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4 August 2012 5,674 views 12 Comments

The anniversary of Led Zeppelin at Knebworth always resonates that little bit more when it falls on the actual days –as it does this year. Saturday August 4th –just writing that date sends a tingle of excitement because that is the day when it all occurred back in that field just outside Stevenage all of 33 years ago.

Today I, and thousands of other fans will no doubt be thinking back to that glorious day in the summer of 1979 when finally, after all the waiting, Led Zeppelin were back doing what they did best – performing live on stage. With each passing year, the Zep Knebworth legacy grows that little bit more important as they really were some of the days of our lives. I’ll certainly be harking back to that remarkable day and I aim to hook up with fellow Bedford Knebworth compatriot later to recall that celebrated blind date in the company of Jimmy Page, Robert Plant, John Paul Jones and John Bonham

Have a look on the Tight But Loose Facebook pages to see the Knebworth saga unfolding today


Absolutely loved the London 2012 Olympic Opening Ceremony. It was one of those truly iconic television moments that you felt really a part of. Danny Boyle did this country proud. And hey there was even a massive piece of global advertising for TBL via the number plate seen on the mini that arrived in the stadium prior to the first musical sequence. Just something Danny and I cooked up! You gotta love it!

It was while watching the ceremony that I began to regret not doing anything about getting tickets. So began a bit of a mission that resulted amazingly, in us being lucky enough to be at the Olympic Park right where the action is.

At short notice and thanks to the immense kindness of Michaela and Ian, we enjoyed a simply wonderful day at the Olympic Park on Wednesday amongst good friends.  We watched the Synchronised Springboard Final which China won –Team GB an admirable 5th. The atmosphere around the Olympic Park was just incredible – such a feel good factor everywhere .  It was great to share this with the good lady Janet and the boy Adam and his friends Josh and Aran plus Tom Jacky and Phil H. It was of course also great to meet up with the Milton Keynes crew of Michael, Ian, Dan and Charlie – as can be seen in this communal pic.

The Lewis three – London 2012.

All in all being at the Olympic Park was a life affirming experience.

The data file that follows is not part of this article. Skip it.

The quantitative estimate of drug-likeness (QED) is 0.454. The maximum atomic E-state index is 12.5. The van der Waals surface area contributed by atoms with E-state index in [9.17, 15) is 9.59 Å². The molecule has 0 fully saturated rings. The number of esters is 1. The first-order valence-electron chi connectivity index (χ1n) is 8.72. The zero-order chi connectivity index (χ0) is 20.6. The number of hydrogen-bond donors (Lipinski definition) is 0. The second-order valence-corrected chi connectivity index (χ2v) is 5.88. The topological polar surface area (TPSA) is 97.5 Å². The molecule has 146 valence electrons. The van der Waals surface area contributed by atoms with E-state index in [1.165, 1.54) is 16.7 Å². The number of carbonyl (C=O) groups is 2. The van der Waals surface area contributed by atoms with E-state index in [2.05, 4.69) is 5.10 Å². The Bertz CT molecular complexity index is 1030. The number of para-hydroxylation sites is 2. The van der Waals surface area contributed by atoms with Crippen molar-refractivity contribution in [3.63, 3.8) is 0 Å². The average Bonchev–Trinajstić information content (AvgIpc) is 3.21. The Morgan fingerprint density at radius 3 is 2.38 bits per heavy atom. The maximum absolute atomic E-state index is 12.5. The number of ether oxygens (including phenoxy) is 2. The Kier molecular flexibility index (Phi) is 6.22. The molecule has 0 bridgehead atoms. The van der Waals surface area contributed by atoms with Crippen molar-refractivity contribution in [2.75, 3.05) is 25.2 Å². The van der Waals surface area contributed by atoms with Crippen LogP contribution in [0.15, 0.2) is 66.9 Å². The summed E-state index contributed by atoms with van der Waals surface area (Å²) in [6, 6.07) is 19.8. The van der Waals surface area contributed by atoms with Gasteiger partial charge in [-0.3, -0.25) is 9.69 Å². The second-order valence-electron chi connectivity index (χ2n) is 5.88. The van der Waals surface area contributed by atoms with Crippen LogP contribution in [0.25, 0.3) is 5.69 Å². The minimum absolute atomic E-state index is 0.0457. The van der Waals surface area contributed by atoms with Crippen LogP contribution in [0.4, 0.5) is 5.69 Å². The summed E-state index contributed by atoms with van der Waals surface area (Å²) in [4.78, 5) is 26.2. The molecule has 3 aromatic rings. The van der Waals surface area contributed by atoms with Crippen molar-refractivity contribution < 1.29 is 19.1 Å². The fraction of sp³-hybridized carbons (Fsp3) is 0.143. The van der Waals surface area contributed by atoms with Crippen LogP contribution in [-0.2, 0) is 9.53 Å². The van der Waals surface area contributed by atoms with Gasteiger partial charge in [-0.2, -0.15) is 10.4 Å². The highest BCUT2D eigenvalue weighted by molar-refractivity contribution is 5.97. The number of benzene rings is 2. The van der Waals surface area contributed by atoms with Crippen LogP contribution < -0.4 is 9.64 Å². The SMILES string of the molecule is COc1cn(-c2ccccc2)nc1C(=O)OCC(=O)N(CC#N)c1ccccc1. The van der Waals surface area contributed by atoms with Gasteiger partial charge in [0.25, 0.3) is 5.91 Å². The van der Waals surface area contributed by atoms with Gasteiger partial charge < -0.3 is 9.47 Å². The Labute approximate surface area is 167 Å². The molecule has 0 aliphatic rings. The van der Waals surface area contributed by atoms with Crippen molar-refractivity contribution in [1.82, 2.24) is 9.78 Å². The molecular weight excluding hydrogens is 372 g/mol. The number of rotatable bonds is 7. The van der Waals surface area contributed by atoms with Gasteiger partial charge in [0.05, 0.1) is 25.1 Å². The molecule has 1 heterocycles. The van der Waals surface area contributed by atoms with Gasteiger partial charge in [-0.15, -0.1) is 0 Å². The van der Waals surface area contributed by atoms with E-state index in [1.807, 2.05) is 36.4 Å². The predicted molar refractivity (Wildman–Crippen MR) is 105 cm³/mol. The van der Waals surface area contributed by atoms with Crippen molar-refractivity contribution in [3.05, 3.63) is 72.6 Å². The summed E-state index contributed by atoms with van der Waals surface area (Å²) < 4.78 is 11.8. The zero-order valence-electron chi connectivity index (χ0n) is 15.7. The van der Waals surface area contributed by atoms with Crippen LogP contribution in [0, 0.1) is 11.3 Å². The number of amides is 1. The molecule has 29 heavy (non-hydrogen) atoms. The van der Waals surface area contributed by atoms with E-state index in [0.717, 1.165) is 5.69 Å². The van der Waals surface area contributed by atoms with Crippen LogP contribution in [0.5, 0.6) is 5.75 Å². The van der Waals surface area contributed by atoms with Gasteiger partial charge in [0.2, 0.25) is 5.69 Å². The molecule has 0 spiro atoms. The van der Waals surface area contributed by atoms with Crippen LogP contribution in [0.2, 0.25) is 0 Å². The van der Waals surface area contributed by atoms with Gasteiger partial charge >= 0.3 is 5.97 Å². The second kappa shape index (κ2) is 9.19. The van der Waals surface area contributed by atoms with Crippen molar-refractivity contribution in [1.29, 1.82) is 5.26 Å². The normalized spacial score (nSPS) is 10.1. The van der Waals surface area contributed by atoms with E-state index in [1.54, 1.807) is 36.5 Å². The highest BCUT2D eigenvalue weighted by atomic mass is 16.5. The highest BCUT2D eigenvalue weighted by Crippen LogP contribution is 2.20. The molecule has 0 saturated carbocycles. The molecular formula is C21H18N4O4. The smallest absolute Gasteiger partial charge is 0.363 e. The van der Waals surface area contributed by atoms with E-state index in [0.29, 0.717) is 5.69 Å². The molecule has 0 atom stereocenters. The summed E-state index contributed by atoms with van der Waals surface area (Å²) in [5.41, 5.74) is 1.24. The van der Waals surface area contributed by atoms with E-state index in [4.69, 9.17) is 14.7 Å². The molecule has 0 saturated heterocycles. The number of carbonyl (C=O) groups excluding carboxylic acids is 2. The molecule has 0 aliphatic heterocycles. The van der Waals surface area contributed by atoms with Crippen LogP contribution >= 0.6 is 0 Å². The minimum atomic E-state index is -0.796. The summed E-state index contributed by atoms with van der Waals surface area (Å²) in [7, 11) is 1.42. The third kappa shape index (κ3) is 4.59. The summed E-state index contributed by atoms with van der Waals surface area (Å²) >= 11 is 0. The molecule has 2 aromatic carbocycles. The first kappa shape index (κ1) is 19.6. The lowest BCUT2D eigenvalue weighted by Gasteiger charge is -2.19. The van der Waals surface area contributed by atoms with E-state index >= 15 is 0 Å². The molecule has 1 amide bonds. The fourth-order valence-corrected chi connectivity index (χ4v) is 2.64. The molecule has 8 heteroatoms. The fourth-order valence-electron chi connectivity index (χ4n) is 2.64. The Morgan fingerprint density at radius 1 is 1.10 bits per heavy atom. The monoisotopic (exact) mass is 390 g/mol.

This Olympic Games has galvanised this country of ours in a way that few surely could have envisaged. Sebastian Coe’s epic opening speech in which he said ‘’When our time came we can tell our children and grandchildren that we did it right’’ has proved to be spot on….certainly on the evidence of what I was lucky enough to witness last Wednesday we are getting it absolutely right…and there is still a week to go…oh bring it on!

Of course there was no getting away from it…here’s the shadow of the Zeppelin over the Olympic Park – they must have known I was coming!

Is it a plane?. Is a bird?……no…appropriately enough it’s an airship over the Olympic Park!

More pics on the Tight But Loose Facebook pages.

It was sad to hear of the  passing of Zacron – aka Richard Drew the fine arts designer responsible for the iconic Led Zeppelin III sleeve. I met him on a few occasions and he was a genuine eccentric charchter and very proud of his Zep association. His early 1970 photo shoots for the band members as used on the back cover sleeve were also very striking.

With Zacron at the Led Zeppelin Memories & Music Exhibition launch at Knebworth House August 2008 – photo by Cliff Hilliard.

One downside of my work load this year  has been the delay in producing the second edition of the Led Zeppelin Then As It Was At Knebworth book. This has been impossible to fit in the schedule this year and I am now aiming to get to it early in 2013 with a spring publication next year. I’d like to apologise to all who have pre ordered the book.  All pre orders have been logged and will duly receive the lowest individual numbers of the books run.